The article 'Here be Dragons' in the Economist notes that Business travellers in today's emerging markets ... constantly come across what to Western eyes look like exotic corporate species and new, unfamiliar kinds of business which raise profound questions about the evolution of companies and business models.
What I've found is that people are confused about what a business model is. Briefly, it is the 'what and how' of a business: in graphical terms it is a simplified representation of its business logic. It describes what a company offers its customers, how it reaches them and relates to them, through which resources, activities and partners it achieves this and finally, how it earns money". In a sense a business model is what someone seeking investor support to set up a company would describe in the business plan.
The 'what' of the organisation requires conscious choices and decisions to be around questions like "What are the main activities we operate to run our business model? On which key resources do they rely? To which value propositions, channels or relationships do they contribute?"
The 'how' of model includes both 'hard' things like IT systems or explicit policies, and 'soft' things like leadership style or speed of decision making. Again organisational members make choices and decisions around these. For example around soft questions like "How responsive will we be to customer feedback? Are we going to 'tell' the customer or are we going to make choices and decision by involving the customer? Will we treat all customers equally?' and hard questions like 'What IT system is the best customer relationship management system for our purposes', 'What packaging shall we offer our product in? What price point should we offer at?"
Although two companies, for example two banks, may be in the same industry, compete in similar markets and appear to have similar cultures, they are almost certain to have different business models and it is this business model differences, impacting the culture among other factors, that in part accounts for them having different success levels.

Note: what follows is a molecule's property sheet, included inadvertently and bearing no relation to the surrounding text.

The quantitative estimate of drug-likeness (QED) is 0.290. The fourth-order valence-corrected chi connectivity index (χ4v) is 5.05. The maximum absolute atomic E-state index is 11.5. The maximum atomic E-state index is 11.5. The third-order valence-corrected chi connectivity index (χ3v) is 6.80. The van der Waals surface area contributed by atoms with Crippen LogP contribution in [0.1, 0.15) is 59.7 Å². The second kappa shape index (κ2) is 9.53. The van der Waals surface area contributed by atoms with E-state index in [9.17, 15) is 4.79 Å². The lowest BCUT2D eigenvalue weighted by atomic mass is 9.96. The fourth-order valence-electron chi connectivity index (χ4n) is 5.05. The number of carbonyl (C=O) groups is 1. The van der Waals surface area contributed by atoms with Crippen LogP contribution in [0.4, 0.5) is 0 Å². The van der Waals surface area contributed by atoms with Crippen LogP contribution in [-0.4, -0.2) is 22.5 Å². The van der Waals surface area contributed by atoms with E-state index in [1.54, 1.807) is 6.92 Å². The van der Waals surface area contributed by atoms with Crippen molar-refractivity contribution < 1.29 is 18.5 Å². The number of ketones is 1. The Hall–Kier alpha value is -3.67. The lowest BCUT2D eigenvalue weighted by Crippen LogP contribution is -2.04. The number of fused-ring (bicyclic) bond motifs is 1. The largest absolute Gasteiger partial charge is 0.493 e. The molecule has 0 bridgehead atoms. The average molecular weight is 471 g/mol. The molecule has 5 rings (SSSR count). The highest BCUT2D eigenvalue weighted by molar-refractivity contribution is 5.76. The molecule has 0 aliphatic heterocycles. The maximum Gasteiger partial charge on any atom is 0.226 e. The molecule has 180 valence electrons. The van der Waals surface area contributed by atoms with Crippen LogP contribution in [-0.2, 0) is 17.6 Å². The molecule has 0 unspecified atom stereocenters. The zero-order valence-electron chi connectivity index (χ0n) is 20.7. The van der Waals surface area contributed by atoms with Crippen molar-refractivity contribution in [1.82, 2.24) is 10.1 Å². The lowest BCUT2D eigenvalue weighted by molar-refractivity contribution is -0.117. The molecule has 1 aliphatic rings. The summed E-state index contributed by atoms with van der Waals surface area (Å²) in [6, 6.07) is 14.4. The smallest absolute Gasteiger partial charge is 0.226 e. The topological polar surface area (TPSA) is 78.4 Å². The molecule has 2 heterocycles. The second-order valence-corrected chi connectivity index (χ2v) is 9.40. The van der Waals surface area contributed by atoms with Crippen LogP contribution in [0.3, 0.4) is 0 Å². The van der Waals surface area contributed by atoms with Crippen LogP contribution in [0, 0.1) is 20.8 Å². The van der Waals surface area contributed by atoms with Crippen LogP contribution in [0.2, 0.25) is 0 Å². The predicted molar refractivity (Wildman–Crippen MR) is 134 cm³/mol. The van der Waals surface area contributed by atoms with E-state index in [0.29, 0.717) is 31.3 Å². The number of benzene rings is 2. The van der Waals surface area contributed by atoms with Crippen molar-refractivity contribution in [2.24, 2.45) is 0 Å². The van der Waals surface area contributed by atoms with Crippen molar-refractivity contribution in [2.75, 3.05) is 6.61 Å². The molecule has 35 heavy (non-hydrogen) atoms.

The Economist article discusses a number of very successful new models:
Diversified conglomerates: Tata companies, for example, operate in seven business sectors: communications and information technology, engineering, materials, services, energy, consumer products and chemicals.
Hybrid state-owned enterprises: The Chinese Academy of Sciences, a state-run institution that conducts national research projects owns a 36 percent stake in Legend (Lenovo's parent company) meaning it is the company's largest investor.
"Pull models' 'designed to help companies mobilize resources when the need arises. In this model 'fixed armies become loose networks that are forever reconfiguring themselves in response to a rapidly shifting landscape'.
Frugal innovation models involving 'rethinking entire production processes' in one of three ways:
- Scaling out: 'means involving a wider range of people in the process of production and distribution. Nutriset's production of food for malnourished children by franchises in Africa is discussed in connection with this model.
- Mass producing sophisticated services: Examples given in the Economist are those of Dr Devi Shetty's Narayana Hrudayalaya Hospital in Bangalore http://www.narayanahospitals.com/ and the Aravind eye-hospital chain which 'takes the assembly-line principle literally: four operating tables are laid side by side and two doctors operate on adjacent tables. When the first operation is done, the second patient is already in place.'
- Using existing technology in imaginative new ways as TCS is doing in connecting mobile phones to TV sets (for internet access).
What will be interesting to see is whether established western organizations will be able to redesign themselves to compete effectively, and whether traditional functional areas e.g. HR, IT, Finance, will have to follow suit and radically change the ways they operate in their support of the new models.